State of the States - Nov' 2022

The United States experienced several highlights and key events that made legislation news in November 2022. On the national level, the most significant event was the midterm elections, in which the Republicans retained control of the House of Representatives despite losing one seat. In contrast, the Democrats retained control of the Senate. The Supreme Court also cleared the release of Trump's tax returns to a committee in the House of Representatives.

On the state and local levels, there were also some significant developments. Atlanta has been ordered to pay $1 million to the family of Rayshard Brooks, who was killed by police in 2020. Several people have also been killed in a shooting in Virginia and a Colorado LGBTQ nightclub. Here is the latest legislation news in November 2022:


In the state's legislation news in November 2022, a long-planned cable linking Metlakatla and Ketchikan made a significant step towards becoming a reality. The Biden government promised a $10.4 million award to fund the two-mile undersea cable carrying broadband internet and power to Alaska's only Native reservation. Alaskans are set to elect three LGBTQ lawmakers to the state legislature in a historic first. Democrat Andrew Gray, Ashley Carrick, and Jennie Armstrong are on track to be the state Legislature's first forthrightly LGBTQ members in the body's over 60 years of history.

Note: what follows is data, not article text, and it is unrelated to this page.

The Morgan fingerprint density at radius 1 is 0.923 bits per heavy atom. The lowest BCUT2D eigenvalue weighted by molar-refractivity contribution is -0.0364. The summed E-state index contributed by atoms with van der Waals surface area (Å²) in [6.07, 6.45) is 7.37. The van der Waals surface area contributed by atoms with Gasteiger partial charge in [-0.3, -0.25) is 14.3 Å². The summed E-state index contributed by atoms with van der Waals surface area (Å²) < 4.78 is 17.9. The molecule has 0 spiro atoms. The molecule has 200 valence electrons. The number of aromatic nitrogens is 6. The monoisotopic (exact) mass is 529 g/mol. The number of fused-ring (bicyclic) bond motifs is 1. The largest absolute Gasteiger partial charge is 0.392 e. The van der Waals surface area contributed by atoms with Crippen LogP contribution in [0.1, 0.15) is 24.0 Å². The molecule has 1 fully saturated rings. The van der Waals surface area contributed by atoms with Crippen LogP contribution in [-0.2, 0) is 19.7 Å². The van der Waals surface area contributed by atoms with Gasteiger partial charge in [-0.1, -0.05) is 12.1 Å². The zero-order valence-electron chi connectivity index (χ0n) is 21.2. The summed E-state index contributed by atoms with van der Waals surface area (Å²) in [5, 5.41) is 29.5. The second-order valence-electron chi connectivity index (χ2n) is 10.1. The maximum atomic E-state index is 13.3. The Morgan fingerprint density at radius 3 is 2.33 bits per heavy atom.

An Arkansas senator presented legislation to modify the definition of college scholarships dependents. Dependents of the physically challenged, captives of war, and missing or killed in-action veterans are eligible for this financial assistance.

The law includes biological and adoptees as dependents but excludes stepchildren, many of whom have not been formally adopted by their stepparents.


Florida's top Republican leaders have stated their willingness to change state law to allow Gov. Ron DeSantis to become a presidential candidate in 2024.

Both Paul Renner (House Speaker) and Kathleen Passidomo (Senate President), who were sworn in this November, did agree it would be a "good idea" to point out that DeSantis wouldn't be required to resign if he became the GOP nominee.

DeSantis was re-elected to a second term earlier this month, defeating his Democratic opponent by about 20 points.


Legislators are considering using the state's surplus to reduce Social Security taxes. They want to use a projected budget surplus to resolve the state's "Social Security cliff," which they claim is driving retirees away.

These taxes come from Social Security benefits, with an exemption for those earning $75,000 or less in federal-adjusted gross earnings. According to critics of the taxation policy, retirees suffer from pointless financial strain.

During a taxation hearing on Sen. Caryn Tyson, R-Parker stated her support for eliminating the Social Security state income tax entirely. Tyson and other legislators have attempted to pass laws on this topic for several years.


Kentucky's legislation news in 2022 focused on cannabis. Governor Andy Beshear unveiled two executive orders concerning marijuana in Kentucky on November 15, 2022. Beginning January 1, 2023, the first executive order permits specific Kentuckians and their caretakers to access medicinal marijuana and use it without legal repercussions as long as they follow three requirements. The requirements include the following: 

  • The cannabis must be purchased legally in the United States from a state where it is legal, and users must have the receipt.